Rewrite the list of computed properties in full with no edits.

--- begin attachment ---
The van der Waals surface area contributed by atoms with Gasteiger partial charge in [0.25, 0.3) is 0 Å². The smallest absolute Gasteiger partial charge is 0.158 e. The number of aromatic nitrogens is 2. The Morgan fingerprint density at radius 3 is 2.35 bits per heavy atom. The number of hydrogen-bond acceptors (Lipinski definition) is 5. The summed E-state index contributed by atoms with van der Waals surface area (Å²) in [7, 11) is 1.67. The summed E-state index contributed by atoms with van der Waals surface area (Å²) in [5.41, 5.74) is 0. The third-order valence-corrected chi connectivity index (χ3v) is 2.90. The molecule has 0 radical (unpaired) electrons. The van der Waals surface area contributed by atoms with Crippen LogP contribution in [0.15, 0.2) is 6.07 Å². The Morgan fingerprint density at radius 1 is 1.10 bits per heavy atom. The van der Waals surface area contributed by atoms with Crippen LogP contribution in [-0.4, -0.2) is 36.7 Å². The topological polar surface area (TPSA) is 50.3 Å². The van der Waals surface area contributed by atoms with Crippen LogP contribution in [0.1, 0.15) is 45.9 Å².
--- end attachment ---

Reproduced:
The van der Waals surface area contributed by atoms with Gasteiger partial charge in [0.25, 0.3) is 0 Å². The smallest absolute Gasteiger partial charge is 0.158 e. The number of aromatic nitrogens is 2. The Morgan fingerprint density at radius 3 is 2.35 bits per heavy atom. The number of hydrogen-bond acceptors (Lipinski definition) is 5. The summed E-state index contributed by atoms with van der Waals surface area (Å²) in [7, 11) is 1.67. The summed E-state index contributed by atoms with van der Waals surface area (Å²) in [5.41, 5.74) is 0. The third-order valence-corrected chi connectivity index (χ3v) is 2.90. The molecule has 0 radical (unpaired) electrons. The van der Waals surface area contributed by atoms with Crippen LogP contribution in [0.15, 0.2) is 6.07 Å². The Morgan fingerprint density at radius 1 is 1.10 bits per heavy atom. The van der Waals surface area contributed by atoms with Crippen LogP contribution in [-0.4, -0.2) is 36.7 Å². The topological polar surface area (TPSA) is 50.3 Å². The van der Waals surface area contributed by atoms with Crippen LogP contribution in [0.1, 0.15) is 45.9 Å².